Textile Art To Die For – Or Wed For

wafuku – noun: traditional Japanese clothing

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My latest uchikake kimono

I know I must not buy more kimonos, I can’t move for the things and my home is now a warehouse with them crowding me out of every room but I could not resist the exquisite uchikake kimono you see below. It was expensive, as was the shipping from Japan, since it weighs about 6 kilos, so I can’t keep it and it will end up for sale on my website but I get to own it briefly, at least, and that will do. I have nowhere to display it anyway and it does not deserve to be hidden away in a box. It hasn’t arrived from Japan yet but I am quite excited about seeing it up close.

An uchikake is worn by a bride in Japan, part of one of many outfits she wears on her wedding day. They are not worn with an obi, they are worn open, rather like a coat, over her kimono and obi.

Uchikake are worn trailing on the ground, the bride stands with the hem laid out around her and the padded hem makes the bottom lie beautifully

It has magnificent aranami (wild waves), flying tsuru (cranes) and kumo (clouds). Cranes are a popular motif on wedding kimonos, as they are symbols of longevity, fidelity and loyalty. The Japanese believed cranes live for one thousand years. They mate for life.

On the front and on the back of one sleeve are red botan (peonies), symbolising happiness, wealth, and honour.

This uchikake is pure silk and has yuzen textile art, which means it was hand painted on the bolt of fabric used to make it. It will have cost ten to twenty thousand pounds, easily. In Japan, brides usually hire the uchikake for the wedding day, which will still cost a couple of thousand for the day’s hire. This makes buying a vintage one, for wear or display, a real bargain, as it will only cost a few hundred pounds and you get to keep it.



    1. Ooh, it’s a beauty. I like the look of what I can see of the tomesode underneath too. It looks to be a ryozuma one (mirror image design on the fronts), like pre WW2 ones, which I am particularly fond of. The ensemble looks great. Not all we non Asian people seem to be able to carry it off but you certainly do. Your bouquet has a Japanese look to it too and is perfect.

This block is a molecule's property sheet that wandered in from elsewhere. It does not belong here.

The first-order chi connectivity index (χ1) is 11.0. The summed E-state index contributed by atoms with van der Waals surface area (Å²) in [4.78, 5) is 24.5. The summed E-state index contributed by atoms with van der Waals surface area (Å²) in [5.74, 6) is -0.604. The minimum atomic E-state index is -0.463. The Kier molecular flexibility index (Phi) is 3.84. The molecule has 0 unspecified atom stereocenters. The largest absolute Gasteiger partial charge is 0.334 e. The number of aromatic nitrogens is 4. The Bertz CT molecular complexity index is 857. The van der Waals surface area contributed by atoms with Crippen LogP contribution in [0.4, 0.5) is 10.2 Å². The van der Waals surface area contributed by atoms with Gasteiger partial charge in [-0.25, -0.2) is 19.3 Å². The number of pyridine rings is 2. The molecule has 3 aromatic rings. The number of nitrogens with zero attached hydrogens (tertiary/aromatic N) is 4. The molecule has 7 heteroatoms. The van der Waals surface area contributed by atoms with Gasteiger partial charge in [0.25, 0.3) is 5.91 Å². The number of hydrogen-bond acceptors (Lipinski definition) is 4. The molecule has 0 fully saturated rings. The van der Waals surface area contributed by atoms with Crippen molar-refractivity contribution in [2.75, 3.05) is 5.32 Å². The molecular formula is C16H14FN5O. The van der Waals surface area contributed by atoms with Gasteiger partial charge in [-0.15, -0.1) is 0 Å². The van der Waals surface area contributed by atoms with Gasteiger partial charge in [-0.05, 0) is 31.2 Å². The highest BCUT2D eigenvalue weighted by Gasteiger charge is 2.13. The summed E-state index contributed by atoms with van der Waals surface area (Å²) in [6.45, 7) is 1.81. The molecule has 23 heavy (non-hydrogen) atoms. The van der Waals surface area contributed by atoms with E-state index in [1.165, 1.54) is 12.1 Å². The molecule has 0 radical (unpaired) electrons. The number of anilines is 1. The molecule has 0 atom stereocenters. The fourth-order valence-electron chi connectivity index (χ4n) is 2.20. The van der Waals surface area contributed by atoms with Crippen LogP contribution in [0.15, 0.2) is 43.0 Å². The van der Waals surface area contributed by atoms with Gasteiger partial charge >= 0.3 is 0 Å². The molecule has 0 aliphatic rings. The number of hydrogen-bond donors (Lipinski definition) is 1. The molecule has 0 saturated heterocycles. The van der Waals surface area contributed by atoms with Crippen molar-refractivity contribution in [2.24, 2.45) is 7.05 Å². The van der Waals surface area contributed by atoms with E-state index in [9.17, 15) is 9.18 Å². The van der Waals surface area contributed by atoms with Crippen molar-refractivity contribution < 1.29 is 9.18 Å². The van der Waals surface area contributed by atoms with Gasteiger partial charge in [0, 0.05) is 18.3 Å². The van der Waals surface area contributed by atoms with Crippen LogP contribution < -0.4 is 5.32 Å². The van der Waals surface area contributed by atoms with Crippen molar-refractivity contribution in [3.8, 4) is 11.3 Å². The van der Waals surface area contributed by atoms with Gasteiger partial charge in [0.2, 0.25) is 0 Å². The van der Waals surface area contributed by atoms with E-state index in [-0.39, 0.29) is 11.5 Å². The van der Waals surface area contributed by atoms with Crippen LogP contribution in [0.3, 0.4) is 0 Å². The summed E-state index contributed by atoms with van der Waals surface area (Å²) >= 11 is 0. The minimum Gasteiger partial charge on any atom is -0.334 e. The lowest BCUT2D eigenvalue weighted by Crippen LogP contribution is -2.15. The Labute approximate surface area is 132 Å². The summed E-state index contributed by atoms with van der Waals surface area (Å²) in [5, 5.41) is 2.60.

Silk is lovely but the synthetic ones are just as beautiful, so I like them just as much.
      When my daughter, who models for me, tried on one of my uchikakes, so I could take photos to show my sister, she couldn’t bear the weight for long and could only hold her arms up for very short spells to show the sleeves. Some are heavier than others and it was a particularly heavy one she had on, with very thick embroidery weighing it down. The one the opera company bought recently was a fair bit lighter, having a woven design rather than couched embroidery, so hopefully the singer being Cio Cio will cope ok.

  1. I took the uchikake to the florist and he choose the flowers to match.

    I brought the tomesode because I was going for a ‘red and black’ themed wedding. I think I remember it being around 1920/30’s according to the seller.

    1. The kimono does look like a Taisho one (1912-1926), ryozuma designs were popular then. Those often have a lovely red lining. Your florist did well, he took the colours and Japanese look on board, they were the perfect choice. The wrong flowers or style of arrangement could have completely spoiled the effect.

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